Tuesday, February 28, 2006

What's happening in animation

It's always the case in Los Angeles animation that one studio is roaring while another is...relatively quiet. Here's a quick overview of studio activity right now (click on the header of this post for specifics): Sony Adelaide Productions produces "Boondocks" in a satellite building near Sony Pictures ImageWorks in Culver City. Cartoon Network Studios has a lot of series in work at their facility in Burbank near the AMC theatres. They've expanded into the skyscraper next to their original building, so you KNOW they're busy. DreamWorks Animation is wrapping on "Over the Hedge" and in full production on "Flushed Away." "Bee Movie" is getting going and "Kung Fu Panda" is in the early stages. DPS Film Roman just moved to a spanking new building on Hollywood Way near the Burbank Airport. High time, too, as the old building in North Hollywood was...ahm...kind of dumpy. (When you see a sign warning you about cancer-causing chemicals as you enter, you're heart drops.) Big news here is they have picked up twenty new episodes of "King of the Hill." Fox TV Animation is over on Wilshire Blvd. on the Miracle Mile, and clicking right along with "Family Guy" and "American Dad." Nickelodeon Studios has a lot of pilots in work via its "Oh Yeah Cartoons" division. Fred Seibert is the top-kick on this; he's using the same strategy he used years back at H-B developing the original Cartoon Network slate. Otherwise, Nick has a couple fewer series going than they did last year. Walt Disney Feature Animation -- big changes afoot here-- some detailed below. Obviously the major changes will come after the Pixar-Disney merger is finalized. Walt Disney TV Animation -- in case you didn't know DTVA now reports to the Disney Channel. It used to be under the umbrella of Feature Animation, but that has now changed. (And one of the reasons a Disney TVA exec ankled after many years. DTVA managers and Diz Channel managers were somewhat redundant.) Warner Bros. Animation -- Warners is doing two episodic shows and one Direct to Video at present. The DVD is a "Scooby Doo" extravaganza. A Time-Warner exec recently informed me that there is the intention to do more Scooby Doo TV episodes. Apparently the world community just can't get enough of the big dog. Click here to read entire post

Trouble for Flushed Away?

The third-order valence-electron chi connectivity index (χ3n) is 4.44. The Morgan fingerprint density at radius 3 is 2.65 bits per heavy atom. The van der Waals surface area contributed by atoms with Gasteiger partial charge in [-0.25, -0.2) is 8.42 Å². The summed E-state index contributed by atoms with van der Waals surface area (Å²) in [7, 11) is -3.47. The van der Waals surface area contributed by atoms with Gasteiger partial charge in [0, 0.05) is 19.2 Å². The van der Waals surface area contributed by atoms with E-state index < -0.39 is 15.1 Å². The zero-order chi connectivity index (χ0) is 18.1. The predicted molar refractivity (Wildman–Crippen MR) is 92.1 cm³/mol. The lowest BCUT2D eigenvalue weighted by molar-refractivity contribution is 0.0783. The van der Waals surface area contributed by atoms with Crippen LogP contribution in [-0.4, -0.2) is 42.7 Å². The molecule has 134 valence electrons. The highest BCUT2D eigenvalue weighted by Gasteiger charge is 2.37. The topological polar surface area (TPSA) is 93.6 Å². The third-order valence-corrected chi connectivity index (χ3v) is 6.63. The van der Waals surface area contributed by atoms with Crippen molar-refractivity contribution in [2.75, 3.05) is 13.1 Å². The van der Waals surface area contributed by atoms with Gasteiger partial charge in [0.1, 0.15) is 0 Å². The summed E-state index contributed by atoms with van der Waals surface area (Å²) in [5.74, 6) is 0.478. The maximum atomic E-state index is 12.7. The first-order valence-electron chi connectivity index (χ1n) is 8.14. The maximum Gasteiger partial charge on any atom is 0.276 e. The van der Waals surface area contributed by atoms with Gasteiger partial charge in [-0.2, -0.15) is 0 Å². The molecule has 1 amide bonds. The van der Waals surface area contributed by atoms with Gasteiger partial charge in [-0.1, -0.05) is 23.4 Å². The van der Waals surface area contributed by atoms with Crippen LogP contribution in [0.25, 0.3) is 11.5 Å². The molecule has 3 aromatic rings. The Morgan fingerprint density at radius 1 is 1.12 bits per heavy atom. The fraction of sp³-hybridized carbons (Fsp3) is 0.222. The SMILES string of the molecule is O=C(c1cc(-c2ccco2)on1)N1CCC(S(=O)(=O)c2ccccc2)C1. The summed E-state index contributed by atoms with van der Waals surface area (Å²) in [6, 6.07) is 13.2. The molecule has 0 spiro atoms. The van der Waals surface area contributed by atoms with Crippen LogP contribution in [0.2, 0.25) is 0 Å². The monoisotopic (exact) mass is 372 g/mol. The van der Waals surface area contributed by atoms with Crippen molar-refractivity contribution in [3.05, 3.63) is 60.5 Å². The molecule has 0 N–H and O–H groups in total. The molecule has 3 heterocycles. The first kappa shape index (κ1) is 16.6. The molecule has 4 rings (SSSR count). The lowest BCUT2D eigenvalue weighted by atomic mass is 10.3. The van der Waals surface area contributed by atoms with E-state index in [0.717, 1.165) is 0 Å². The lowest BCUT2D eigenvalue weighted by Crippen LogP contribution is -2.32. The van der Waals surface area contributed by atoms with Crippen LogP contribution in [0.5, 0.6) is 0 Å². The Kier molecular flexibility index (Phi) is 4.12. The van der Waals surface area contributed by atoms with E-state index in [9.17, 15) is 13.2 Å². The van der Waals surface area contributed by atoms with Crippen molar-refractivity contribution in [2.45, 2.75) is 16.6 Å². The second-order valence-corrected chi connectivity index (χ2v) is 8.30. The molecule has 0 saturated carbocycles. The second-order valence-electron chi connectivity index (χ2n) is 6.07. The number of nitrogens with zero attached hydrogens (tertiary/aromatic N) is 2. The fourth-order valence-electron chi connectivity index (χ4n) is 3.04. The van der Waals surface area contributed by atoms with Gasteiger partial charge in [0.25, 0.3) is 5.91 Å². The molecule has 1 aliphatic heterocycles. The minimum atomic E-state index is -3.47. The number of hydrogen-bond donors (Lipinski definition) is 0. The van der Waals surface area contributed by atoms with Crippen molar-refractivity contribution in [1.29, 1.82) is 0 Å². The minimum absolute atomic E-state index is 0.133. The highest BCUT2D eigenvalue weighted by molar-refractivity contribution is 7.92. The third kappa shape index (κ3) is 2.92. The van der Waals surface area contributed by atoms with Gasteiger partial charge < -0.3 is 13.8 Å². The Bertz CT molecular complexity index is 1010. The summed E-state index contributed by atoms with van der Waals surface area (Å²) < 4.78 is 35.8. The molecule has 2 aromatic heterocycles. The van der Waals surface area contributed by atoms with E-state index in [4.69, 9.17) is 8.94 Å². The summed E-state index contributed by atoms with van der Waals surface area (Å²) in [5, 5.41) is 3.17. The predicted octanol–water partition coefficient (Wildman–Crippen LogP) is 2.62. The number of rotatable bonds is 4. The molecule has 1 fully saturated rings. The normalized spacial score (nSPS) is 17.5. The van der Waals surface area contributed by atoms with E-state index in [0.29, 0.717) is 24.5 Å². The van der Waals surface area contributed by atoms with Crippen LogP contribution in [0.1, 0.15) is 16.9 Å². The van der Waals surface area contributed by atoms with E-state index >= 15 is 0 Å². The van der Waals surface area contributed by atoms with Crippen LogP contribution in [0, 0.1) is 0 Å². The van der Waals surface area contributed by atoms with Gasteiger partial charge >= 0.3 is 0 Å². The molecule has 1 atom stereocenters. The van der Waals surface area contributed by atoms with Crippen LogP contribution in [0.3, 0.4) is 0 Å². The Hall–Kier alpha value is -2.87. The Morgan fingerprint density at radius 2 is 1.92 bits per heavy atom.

Many of us were surprised when Wallace & Gromit: The Curse of the Were-Rabbit opened poorly and went on to only $56 million in North America. After all, Chicken Run had done well, Wallace & Gromit had a definite (if small) following over here, it got fantastic reviews, and most of us in animation eagerly anticipated the film. It also did well overseas ($128 million in theater grosses), and it's now the Oscar front-runner. Yet, as we all know, it didn't click with American viewers. My first reaction when it opened weakly was that DreamWorks marketing had scuttled it with an underwhelming ad campaign. I didn't see many ads on TV, and the ones I did see emphasized the penguin short more than W&G. The film and filmmakers/voices didn't have that omnipresence that we've seen with other major animation releases. Where was the marketing? Later, I considered that maybe the marketers knew something I didn't -- that however wonderful this film is, it wasn't going to connect with the broad cross-section of American filmgoers. Did the marketers see signs of this in test screenings and surveys and conclude that a massively expensive ad campaign wouldn't be cost effective? Well, I got a little glimpse that that might have been the case this weekend. During my Sunday brunch ritual at Cindy's in Eagle Rock (i.e., read the entire Sunday Times while noshing on the French Toast Sandwich), I couldn't help eavesdropping on a large, loud group beside me. There were obviously big movie fans, and were eagerly giving reviews of their latest Netflix viewings. The youngest (about 13) sang the praises of Shark Tale. She'd obviously seen it a bunch of times. Like I said, she was the youngest. Then two twenty-somethings had this exchange: "Oh, yeah, and I saw Curse of the Were-Rabbit. It was stupid." "Is that the animated one, with clay or something?" "Yeah, and it's sooo stupid! So stupid. Don't see it." "Why?" "It's just stupid. I can't even tell you, it's so stupid." "But why is it stupid?" "Okay, first, the dog doesn't even talk. Then, when the other characters talk, they've got those stupid English accents and you can't even understand what they're talking about. And . . .uh . . . it's just stupid! Don't waste your time. Don't see it." Believe it or not, that's pretty close to verbatim. Now, they weren't Rhodes scholars. They even stiffed their waiter on the tip when their bill was slightly bigger than expected. But still, they clearly loved movies, and W&G got a strong thumbs down. Much as I hate to say it, I'm not sure this gang was all that atypical. I'm not sure what all that means for the very British Flushed Away, but I don't think it's good. Click here to read entire post